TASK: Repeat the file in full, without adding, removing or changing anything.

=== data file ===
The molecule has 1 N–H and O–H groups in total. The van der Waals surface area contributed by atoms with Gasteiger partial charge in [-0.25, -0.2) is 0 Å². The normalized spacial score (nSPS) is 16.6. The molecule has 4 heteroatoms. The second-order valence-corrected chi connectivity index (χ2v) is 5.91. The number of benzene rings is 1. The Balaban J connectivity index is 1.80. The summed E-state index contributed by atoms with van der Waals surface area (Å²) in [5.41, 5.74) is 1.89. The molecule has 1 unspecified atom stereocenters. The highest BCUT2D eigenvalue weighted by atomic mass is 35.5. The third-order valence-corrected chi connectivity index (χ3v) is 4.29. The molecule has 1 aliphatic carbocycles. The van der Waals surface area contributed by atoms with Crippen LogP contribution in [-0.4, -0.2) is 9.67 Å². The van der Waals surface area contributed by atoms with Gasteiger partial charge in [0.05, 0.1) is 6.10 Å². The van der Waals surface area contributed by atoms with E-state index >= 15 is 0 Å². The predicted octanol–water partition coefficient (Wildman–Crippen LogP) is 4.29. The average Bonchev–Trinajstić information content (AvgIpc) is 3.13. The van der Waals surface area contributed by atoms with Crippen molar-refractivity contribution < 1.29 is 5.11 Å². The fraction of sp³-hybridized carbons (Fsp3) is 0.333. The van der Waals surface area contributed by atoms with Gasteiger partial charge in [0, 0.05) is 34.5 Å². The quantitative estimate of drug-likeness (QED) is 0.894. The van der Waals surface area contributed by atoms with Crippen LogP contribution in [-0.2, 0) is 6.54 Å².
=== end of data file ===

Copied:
The molecule has 1 N–H and O–H groups in total. The van der Waals surface area contributed by atoms with Gasteiger partial charge in [-0.25, -0.2) is 0 Å². The normalized spacial score (nSPS) is 16.6. The molecule has 4 heteroatoms. The second-order valence-corrected chi connectivity index (χ2v) is 5.91. The number of benzene rings is 1. The Balaban J connectivity index is 1.80. The summed E-state index contributed by atoms with van der Waals surface area (Å²) in [5.41, 5.74) is 1.89. The molecule has 1 unspecified atom stereocenters. The highest BCUT2D eigenvalue weighted by atomic mass is 35.5. The third-order valence-corrected chi connectivity index (χ3v) is 4.29. The molecule has 1 aliphatic carbocycles. The van der Waals surface area contributed by atoms with Crippen LogP contribution in [-0.4, -0.2) is 9.67 Å². The van der Waals surface area contributed by atoms with Gasteiger partial charge in [0.05, 0.1) is 6.10 Å². The van der Waals surface area contributed by atoms with E-state index >= 15 is 0 Å². The predicted octanol–water partition coefficient (Wildman–Crippen LogP) is 4.29. The average Bonchev–Trinajstić information content (AvgIpc) is 3.13. The van der Waals surface area contributed by atoms with Crippen molar-refractivity contribution < 1.29 is 5.11 Å². The fraction of sp³-hybridized carbons (Fsp3) is 0.333. The van der Waals surface area contributed by atoms with Gasteiger partial charge in [0, 0.05) is 34.5 Å². The quantitative estimate of drug-likeness (QED) is 0.894. The van der Waals surface area contributed by atoms with Crippen LogP contribution in [-0.2, 0) is 6.54 Å².